Asian cadet brings aid home aboard French ship

13th January 2005, Comments 0 comments

ON BOARD THE JEANNE D'ARC, Jan 13 () - When he began training in December aboard the French naval ship Jeanne d'Arc, Sandy Kurniawan had no idea his mission would bring him back to his native Indonesia.

ON BOARD THE JEANNE D'ARC, Jan 13 () - When he began training in December aboard the French naval ship Jeanne d'Arc, Sandy Kurniawan had no idea his mission would bring him back to his native Indonesia.

Kurniawan is one of 25 foreign officer cadets aboard the helicopter carrier, which takes to the seas each year to train future naval officers in their trade.

But this year its mission radically changed following the December 26 earthquake and tsunamis that devastated Indian Ocean countries.

France sent the Jeanne d'Arc and the frigate George Leygues to bring aid to one of the worst-hit parts of Indonesia, the northwest tip of Sumatra island, where the town of Meulaboh was flattened by the wall of water that crashed into Indian Ocean coastlines and killed more than 159,000 people.

The ships, which are expected to arrive in Sumatra on Friday, have medical teams including the Jeanne d'Arc's 16 doctors, an operating theatre and five helicopters.

Born 27 years ago on the island of Java, Kurniawan said "since I was a child it has been my dream to make a career in the navy".

"Indonesia is an immense archipelago and I dreamed of travelling by sea on what was a maritime kingdom before independence," the graduate of Surabaya naval academy explained, still wearing the uniform of the Indonesian navy.

When the tsunamis struck, Kurniawan's ship was docked in Djibouti in east Africa, the second port of call after months of learning the rudiments of military seafaring aboard his floating university.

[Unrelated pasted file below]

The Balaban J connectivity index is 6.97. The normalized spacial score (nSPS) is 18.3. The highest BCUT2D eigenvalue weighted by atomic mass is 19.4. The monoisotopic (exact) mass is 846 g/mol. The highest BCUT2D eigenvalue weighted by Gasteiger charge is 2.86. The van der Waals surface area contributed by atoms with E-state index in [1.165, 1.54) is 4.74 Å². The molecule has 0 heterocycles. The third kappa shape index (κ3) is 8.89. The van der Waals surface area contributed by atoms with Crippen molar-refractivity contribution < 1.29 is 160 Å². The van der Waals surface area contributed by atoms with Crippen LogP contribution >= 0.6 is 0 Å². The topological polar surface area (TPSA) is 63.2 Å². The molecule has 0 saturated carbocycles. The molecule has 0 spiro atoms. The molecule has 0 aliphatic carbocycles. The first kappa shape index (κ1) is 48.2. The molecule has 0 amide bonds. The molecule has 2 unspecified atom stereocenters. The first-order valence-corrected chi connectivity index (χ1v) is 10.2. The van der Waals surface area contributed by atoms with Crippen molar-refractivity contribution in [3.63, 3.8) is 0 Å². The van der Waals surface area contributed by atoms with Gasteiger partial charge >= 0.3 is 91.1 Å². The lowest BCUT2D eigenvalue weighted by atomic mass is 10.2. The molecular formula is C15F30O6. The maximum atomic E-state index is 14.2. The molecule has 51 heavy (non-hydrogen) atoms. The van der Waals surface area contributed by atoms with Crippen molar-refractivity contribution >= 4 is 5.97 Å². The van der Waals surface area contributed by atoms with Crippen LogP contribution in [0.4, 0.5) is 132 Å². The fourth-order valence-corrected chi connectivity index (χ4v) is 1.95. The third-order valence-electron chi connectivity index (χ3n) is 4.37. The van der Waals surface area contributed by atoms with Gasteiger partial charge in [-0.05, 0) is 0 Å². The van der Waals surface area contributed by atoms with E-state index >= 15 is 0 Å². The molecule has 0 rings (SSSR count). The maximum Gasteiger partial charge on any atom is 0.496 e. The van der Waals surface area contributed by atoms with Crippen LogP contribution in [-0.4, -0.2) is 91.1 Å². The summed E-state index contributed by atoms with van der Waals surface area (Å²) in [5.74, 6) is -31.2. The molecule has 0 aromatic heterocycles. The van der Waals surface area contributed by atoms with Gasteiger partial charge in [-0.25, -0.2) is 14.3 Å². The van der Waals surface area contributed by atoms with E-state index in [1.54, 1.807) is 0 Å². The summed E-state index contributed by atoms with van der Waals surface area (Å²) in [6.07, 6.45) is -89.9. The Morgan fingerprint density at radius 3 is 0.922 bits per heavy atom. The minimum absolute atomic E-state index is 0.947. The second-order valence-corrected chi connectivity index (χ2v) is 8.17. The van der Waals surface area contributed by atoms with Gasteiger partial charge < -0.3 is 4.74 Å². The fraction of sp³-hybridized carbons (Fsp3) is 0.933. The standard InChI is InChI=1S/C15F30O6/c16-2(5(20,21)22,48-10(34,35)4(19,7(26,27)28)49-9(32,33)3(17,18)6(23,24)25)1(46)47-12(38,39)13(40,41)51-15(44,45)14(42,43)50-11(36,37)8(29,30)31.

"When I learned that the tidal wave had crashed into Indonesia, I was on the ship accompanying the Jeanne, the Georges Leygues, he said.

"I looked at the television and I understood that this was very serious, especially after calling my family and another officer who lost his grandparents in Aceh."

His berth-mates, a German officer cadet and seven French cadets, were very sympathetic, he said, asking him daily about his family as the Jeanne remained in port.

But then France decided at the start of January to send the ship to Indonesia and Kurniawan's days, once filled with courses in naval theory and stints on the bridge, took on a sense of urgency.

As the Jeanne steamed towards Indonesia Kurniawan was put to work compiling lists of Indonesian words that will come in useful to those disembarking when it arrives.

"He helps us analyse the situation and our contacts with the Indonesian authorities. He will be our liaison officer," said Christophe Bergey, head of public relations aboard the Jeanne.

"We are preparing for the worst."

Despite demands by the Indonesian government that foreign military aid missions complete their work as quickly as possible, Captain Marc de Briancom said his orders had not changed.

"They have communicated nothing to us and we continue to travel towards Indonesia," he told AFP Wednesday.

But Indonesian authorities have yet to let either ship know exactly where it should pull into port, said Commander Stephan Geble.

"We don't have any notion of the precise location of our intervention," he said. "We'll leave it up to the Indonesians to tell us to go to such and such a place."

© AFP

Subject: French News

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